Imran Khan: I had figured out my short comings and made up my mind that I would overcome them at any cost. I worked really hard and now I am able to speak at any forum.

Us: It is said that you are an idealist, detached from reality, and as such cannot be a good politician. On top of that, you cannot “act” in front of people!

Imran Khan: Quaid-e-Azam was not an actor. He followed a mission in his politics so he remained successful. And as far as being an idealist is concerned; in my opinion, you have to be an idealist. Quaid-e-Azam was an idealist as well and so was Allama Iqbal, my biggest inspiration. Iqbal dreamt a dream and Quaid-e-Azam realised it.

Us: Pakistan Tehreek-e-Insaf is becoming very popular among young people, but it has been observed that PTI does not have prominent representatives. On every TV show we see Imran Khan as the sole representative of PTI. Are you not worried about this situation?

Imran Khan: Yes, we are concerned about it. My appearance on TV shows has reduced significantly. Now in 75 percent TV shows, PTI is represented by other members. And you’ll see that PTI members would be distinctive in their ideology and honesty.

 Us: What are your views about religious evolution?

Imran Khan: As time passes by, religious thought has to evolve but it is not evolving – it’s reacting to Western culture and often has nothing to do with faith or religion. Islam is a complete code of life for every human being. With the advancing world we should move on, too, keeping in view the boundaries of Islam. We should not be against the West but their unacceptable policies.

Us: Anything from your past that you would want to change?

Imran Khan: No, I do not want to change anything. I have no regrets.

Us: In such a hectic routine, what is your best source of relaxation

Imran Khan: I hardly have any spare time but if I get some, I like reading books.

Us: Your message to the new generation?

Imran Khan: This is your country! No one will come from outside to mend it, to run it. Whatever you have been deprived of in all these years, it’s time to get it back. So come up, join in a revolution: PTI.


Posted by on July 27, 2012 in My Favourites


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6 responses to “We, Tea & He – An Interview with Imran Khan

  1. Muzammil Kamran

    July 30, 2012 at 5:51 pm

    Wah Wah Fd sheikh ki kya baat hai Sir i m inspired by ur work and personality
    and Khan sab de great ke sath aaallaa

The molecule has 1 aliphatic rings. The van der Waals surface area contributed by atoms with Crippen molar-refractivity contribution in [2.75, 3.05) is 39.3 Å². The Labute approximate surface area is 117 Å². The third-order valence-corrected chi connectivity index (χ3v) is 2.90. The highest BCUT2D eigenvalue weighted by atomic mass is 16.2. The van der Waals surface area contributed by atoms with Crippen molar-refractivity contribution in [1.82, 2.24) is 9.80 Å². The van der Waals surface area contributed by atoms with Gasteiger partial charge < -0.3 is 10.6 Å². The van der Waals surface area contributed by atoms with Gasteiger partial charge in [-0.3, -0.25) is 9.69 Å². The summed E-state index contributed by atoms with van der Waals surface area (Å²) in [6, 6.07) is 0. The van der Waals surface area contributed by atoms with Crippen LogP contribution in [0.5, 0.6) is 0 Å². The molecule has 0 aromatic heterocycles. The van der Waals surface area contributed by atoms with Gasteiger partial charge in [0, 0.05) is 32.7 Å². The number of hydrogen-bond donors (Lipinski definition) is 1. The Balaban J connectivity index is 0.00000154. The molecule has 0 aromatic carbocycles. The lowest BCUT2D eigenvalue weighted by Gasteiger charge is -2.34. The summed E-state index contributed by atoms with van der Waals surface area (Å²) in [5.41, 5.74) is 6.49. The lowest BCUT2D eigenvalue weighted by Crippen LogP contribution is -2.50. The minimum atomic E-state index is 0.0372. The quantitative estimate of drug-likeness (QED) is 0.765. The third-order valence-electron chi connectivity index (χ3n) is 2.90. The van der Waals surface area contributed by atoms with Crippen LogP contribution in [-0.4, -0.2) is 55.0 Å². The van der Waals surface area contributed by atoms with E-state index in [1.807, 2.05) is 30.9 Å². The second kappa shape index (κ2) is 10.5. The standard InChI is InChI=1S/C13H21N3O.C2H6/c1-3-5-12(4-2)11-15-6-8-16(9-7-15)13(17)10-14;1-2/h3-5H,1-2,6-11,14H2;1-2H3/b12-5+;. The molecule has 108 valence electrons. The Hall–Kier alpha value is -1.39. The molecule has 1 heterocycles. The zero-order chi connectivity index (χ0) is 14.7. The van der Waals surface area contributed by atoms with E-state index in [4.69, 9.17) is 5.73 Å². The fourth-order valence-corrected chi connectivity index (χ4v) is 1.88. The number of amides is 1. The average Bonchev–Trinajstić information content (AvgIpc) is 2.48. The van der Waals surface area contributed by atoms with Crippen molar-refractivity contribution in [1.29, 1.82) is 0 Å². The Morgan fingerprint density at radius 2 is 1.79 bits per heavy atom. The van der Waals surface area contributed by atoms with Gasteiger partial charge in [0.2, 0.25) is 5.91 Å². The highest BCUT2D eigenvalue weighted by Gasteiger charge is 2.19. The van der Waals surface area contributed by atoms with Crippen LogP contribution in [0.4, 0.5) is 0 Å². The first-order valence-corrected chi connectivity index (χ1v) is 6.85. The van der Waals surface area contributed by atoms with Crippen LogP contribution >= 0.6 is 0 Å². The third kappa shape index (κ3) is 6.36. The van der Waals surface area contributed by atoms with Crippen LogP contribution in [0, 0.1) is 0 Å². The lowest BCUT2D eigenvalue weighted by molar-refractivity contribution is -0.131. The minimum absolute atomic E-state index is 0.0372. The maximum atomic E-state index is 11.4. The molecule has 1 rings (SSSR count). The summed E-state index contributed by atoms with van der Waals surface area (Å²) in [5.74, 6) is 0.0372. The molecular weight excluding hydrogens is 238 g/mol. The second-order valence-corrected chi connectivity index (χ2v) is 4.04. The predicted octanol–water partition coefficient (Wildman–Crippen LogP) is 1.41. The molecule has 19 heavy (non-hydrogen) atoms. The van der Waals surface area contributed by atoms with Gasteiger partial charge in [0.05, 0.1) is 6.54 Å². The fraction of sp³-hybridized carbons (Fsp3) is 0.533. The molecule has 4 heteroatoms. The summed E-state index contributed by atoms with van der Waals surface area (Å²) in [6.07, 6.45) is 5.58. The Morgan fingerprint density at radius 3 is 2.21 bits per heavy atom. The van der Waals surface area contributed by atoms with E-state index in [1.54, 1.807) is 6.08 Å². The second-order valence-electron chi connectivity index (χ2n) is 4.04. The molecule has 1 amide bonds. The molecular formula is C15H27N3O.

2. Ramla Aslam Khan

    July 30, 2012 at 11:48 pm

    Greetings Ed,

    Hurrah! You people are great. In Jan 27th edition you had ‘Coffee with the Captain’. I am extremely happy because I am a huge fan of Mr Khan. I have read his interviews in many magazines and have watched live interviews, too, but everywhere he would be answering more about his political life other than his personal part.

    Imran Khan is still youthful at heart and understands the youth of Pakistan. May he become the next president of Pakistan. (Ameen).

    F.D Sheikh, Hira Mawra and Zahra Batool did a great job. Last but not the least, Saad Javed, it’s not fair at all! Our Begums have gone so soon… it makes me sad but well I am waiting for another super-duper series of a story from you. Hats of to Us team and Saad.

    Ramla Aslam Khan, Islamabad

  3. Hira Salim

    July 30, 2012 at 11:49 pm


    I grabbed the magazine after looking at Imran Khan’s cover image but was pleasantly surprised to see ‘Begums and Broomsticks’ having an epilogue. Excellent! The story had a riveting narrative throughout and the ending was just the finest farewell it deserved. Good job, Saad Javed. I read a letter in the ‘Us Mail’ section about how the previous episode was not very fulfilling. I agree with the sender. I wonder why you did not have a ‘To Be Continued…’ written at the end of the previous episode if it wasn’t the last episode.

    The artwork by Abdul Rahim this week was really good, though.

    Hira Salim

  4. FD.Sheikh

    July 31, 2012 at 1:49 am

    Thank you Muzamil. :)

  5. hamnakamal

    September 26, 2013 at 8:12 pm

    Thankyou Allah 4 blessing us with a gr8 leader like Sir Imran

  6. FD Sheikh

    September 28, 2013 at 12:54 pm

    Indeed. i wish we as a nation, regardless to personal grudges etc, relaize significance of such a great leader!